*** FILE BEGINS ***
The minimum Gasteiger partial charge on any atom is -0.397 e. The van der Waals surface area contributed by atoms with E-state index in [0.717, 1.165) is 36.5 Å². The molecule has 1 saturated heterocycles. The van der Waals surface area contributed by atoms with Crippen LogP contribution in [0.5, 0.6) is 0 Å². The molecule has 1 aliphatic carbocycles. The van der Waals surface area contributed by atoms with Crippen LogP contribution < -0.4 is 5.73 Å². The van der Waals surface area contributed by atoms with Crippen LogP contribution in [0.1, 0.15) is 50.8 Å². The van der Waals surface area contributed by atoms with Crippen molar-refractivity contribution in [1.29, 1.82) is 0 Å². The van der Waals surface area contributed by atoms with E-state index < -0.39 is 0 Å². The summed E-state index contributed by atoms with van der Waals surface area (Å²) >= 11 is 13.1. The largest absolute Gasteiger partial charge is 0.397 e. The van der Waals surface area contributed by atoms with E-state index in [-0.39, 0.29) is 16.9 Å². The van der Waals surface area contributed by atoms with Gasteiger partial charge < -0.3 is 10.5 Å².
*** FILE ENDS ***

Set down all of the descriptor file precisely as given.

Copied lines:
The minimum Gasteiger partial charge on any atom is -0.397 e. The van der Waals surface area contributed by atoms with E-state index in [0.717, 1.165) is 36.5 Å². The molecule has 1 saturated heterocycles. The van der Waals surface area contributed by atoms with Crippen LogP contribution in [0.5, 0.6) is 0 Å². The molecule has 1 aliphatic carbocycles. The van der Waals surface area contributed by atoms with Crippen LogP contribution < -0.4 is 5.73 Å². The van der Waals surface area contributed by atoms with Crippen LogP contribution in [0.1, 0.15) is 50.8 Å². The van der Waals surface area contributed by atoms with Crippen molar-refractivity contribution in [1.29, 1.82) is 0 Å². The van der Waals surface area contributed by atoms with E-state index < -0.39 is 0 Å². The summed E-state index contributed by atoms with van der Waals surface area (Å²) >= 11 is 13.1. The largest absolute Gasteiger partial charge is 0.397 e. The van der Waals surface area contributed by atoms with E-state index in [-0.39, 0.29) is 16.9 Å². The van der Waals surface area contributed by atoms with Gasteiger partial charge < -0.3 is 10.5 Å².